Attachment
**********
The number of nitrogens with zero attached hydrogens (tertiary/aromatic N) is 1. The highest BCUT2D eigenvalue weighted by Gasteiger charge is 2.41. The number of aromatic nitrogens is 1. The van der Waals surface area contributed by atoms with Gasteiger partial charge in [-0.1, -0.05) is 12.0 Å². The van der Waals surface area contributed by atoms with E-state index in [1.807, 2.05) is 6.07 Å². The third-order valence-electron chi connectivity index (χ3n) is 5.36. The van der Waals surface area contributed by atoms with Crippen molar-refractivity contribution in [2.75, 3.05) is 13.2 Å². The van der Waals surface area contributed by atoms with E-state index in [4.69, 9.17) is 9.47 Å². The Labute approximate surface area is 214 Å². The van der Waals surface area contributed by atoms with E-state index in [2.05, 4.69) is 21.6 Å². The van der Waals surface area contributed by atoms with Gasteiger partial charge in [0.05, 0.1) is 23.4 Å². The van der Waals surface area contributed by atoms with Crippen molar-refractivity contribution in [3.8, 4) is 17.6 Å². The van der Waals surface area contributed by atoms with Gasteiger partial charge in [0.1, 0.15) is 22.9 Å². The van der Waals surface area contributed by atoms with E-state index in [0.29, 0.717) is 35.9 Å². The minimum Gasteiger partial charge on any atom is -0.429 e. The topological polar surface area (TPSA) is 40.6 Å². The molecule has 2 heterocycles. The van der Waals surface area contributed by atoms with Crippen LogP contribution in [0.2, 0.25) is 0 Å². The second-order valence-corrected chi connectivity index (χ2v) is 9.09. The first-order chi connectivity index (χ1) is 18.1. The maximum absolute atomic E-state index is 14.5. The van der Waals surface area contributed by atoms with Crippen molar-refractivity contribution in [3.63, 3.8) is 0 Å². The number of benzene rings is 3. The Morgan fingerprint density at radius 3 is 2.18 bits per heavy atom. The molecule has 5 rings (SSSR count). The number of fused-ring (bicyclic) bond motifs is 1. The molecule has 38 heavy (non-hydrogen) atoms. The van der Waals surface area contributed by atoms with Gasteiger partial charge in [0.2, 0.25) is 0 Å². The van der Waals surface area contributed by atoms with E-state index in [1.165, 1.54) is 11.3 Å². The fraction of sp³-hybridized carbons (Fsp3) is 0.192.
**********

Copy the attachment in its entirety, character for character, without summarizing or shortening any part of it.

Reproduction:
The number of nitrogens with zero attached hydrogens (tertiary/aromatic N) is 1. The highest BCUT2D eigenvalue weighted by Gasteiger charge is 2.41. The number of aromatic nitrogens is 1. The van der Waals surface area contributed by atoms with Gasteiger partial charge in [-0.1, -0.05) is 12.0 Å². The van der Waals surface area contributed by atoms with E-state index in [1.807, 2.05) is 6.07 Å². The third-order valence-electron chi connectivity index (χ3n) is 5.36. The van der Waals surface area contributed by atoms with Crippen molar-refractivity contribution in [2.75, 3.05) is 13.2 Å². The van der Waals surface area contributed by atoms with E-state index in [4.69, 9.17) is 9.47 Å². The Labute approximate surface area is 214 Å². The van der Waals surface area contributed by atoms with E-state index in [2.05, 4.69) is 21.6 Å². The van der Waals surface area contributed by atoms with Gasteiger partial charge in [0.05, 0.1) is 23.4 Å². The van der Waals surface area contributed by atoms with Crippen molar-refractivity contribution in [3.8, 4) is 17.6 Å². The van der Waals surface area contributed by atoms with Gasteiger partial charge in [0.1, 0.15) is 22.9 Å². The van der Waals surface area contributed by atoms with E-state index in [0.29, 0.717) is 35.9 Å². The minimum Gasteiger partial charge on any atom is -0.429 e. The topological polar surface area (TPSA) is 40.6 Å². The molecule has 2 heterocycles. The van der Waals surface area contributed by atoms with Crippen LogP contribution in [0.2, 0.25) is 0 Å². The second-order valence-corrected chi connectivity index (χ2v) is 9.09. The first-order chi connectivity index (χ1) is 18.1. The maximum absolute atomic E-state index is 14.5. The van der Waals surface area contributed by atoms with Crippen molar-refractivity contribution in [3.63, 3.8) is 0 Å². The number of benzene rings is 3. The Morgan fingerprint density at radius 3 is 2.18 bits per heavy atom. The molecule has 5 rings (SSSR count). The number of fused-ring (bicyclic) bond motifs is 1. The molecule has 38 heavy (non-hydrogen) atoms. The van der Waals surface area contributed by atoms with Gasteiger partial charge in [0.2, 0.25) is 0 Å². The van der Waals surface area contributed by atoms with E-state index in [1.165, 1.54) is 11.3 Å². The fraction of sp³-hybridized carbons (Fsp3) is 0.192.